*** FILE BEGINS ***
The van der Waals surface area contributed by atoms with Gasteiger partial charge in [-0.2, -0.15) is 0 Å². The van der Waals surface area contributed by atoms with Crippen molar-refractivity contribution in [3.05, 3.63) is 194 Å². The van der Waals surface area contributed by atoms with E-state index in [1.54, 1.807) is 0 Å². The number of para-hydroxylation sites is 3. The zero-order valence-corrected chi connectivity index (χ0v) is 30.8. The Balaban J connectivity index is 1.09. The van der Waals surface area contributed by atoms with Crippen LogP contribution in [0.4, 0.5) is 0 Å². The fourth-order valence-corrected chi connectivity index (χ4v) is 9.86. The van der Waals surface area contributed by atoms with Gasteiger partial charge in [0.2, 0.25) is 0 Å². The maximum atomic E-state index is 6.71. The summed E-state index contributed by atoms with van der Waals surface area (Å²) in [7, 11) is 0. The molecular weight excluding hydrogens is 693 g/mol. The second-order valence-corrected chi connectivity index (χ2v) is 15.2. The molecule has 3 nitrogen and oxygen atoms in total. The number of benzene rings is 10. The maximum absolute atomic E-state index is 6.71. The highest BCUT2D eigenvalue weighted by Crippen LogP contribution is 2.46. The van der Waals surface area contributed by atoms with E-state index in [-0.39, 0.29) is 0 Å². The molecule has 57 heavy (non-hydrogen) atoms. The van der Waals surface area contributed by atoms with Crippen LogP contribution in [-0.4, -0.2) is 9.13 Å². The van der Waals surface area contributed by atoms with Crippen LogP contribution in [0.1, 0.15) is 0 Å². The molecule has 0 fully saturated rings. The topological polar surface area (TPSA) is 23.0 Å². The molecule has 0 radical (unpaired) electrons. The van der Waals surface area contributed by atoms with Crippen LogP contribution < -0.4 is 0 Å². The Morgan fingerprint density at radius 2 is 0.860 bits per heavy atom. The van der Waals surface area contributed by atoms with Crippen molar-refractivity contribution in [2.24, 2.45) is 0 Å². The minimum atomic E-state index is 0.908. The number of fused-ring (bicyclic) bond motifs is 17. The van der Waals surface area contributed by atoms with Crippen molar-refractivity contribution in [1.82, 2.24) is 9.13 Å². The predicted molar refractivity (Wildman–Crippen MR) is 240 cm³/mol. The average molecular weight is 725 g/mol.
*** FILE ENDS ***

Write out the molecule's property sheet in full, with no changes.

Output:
The van der Waals surface area contributed by atoms with Gasteiger partial charge in [-0.2, -0.15) is 0 Å². The van der Waals surface area contributed by atoms with Crippen molar-refractivity contribution in [3.05, 3.63) is 194 Å². The van der Waals surface area contributed by atoms with E-state index in [1.54, 1.807) is 0 Å². The number of para-hydroxylation sites is 3. The zero-order valence-corrected chi connectivity index (χ0v) is 30.8. The Balaban J connectivity index is 1.09. The van der Waals surface area contributed by atoms with Crippen LogP contribution in [0.4, 0.5) is 0 Å². The fourth-order valence-corrected chi connectivity index (χ4v) is 9.86. The van der Waals surface area contributed by atoms with Gasteiger partial charge in [0.2, 0.25) is 0 Å². The maximum atomic E-state index is 6.71. The summed E-state index contributed by atoms with van der Waals surface area (Å²) in [7, 11) is 0. The molecular weight excluding hydrogens is 693 g/mol. The second-order valence-corrected chi connectivity index (χ2v) is 15.2. The molecule has 3 nitrogen and oxygen atoms in total. The number of benzene rings is 10. The maximum absolute atomic E-state index is 6.71. The highest BCUT2D eigenvalue weighted by Crippen LogP contribution is 2.46. The van der Waals surface area contributed by atoms with E-state index in [-0.39, 0.29) is 0 Å². The molecule has 57 heavy (non-hydrogen) atoms. The van der Waals surface area contributed by atoms with Crippen LogP contribution in [-0.4, -0.2) is 9.13 Å². The van der Waals surface area contributed by atoms with Crippen LogP contribution in [0.1, 0.15) is 0 Å². The molecule has 0 fully saturated rings. The topological polar surface area (TPSA) is 23.0 Å². The molecule has 0 radical (unpaired) electrons. The van der Waals surface area contributed by atoms with Crippen LogP contribution < -0.4 is 0 Å². The Morgan fingerprint density at radius 2 is 0.860 bits per heavy atom. The van der Waals surface area contributed by atoms with Crippen molar-refractivity contribution in [2.24, 2.45) is 0 Å². The minimum atomic E-state index is 0.908. The number of fused-ring (bicyclic) bond motifs is 17. The van der Waals surface area contributed by atoms with Crippen molar-refractivity contribution in [1.82, 2.24) is 9.13 Å². The predicted molar refractivity (Wildman–Crippen MR) is 240 cm³/mol. The average molecular weight is 725 g/mol.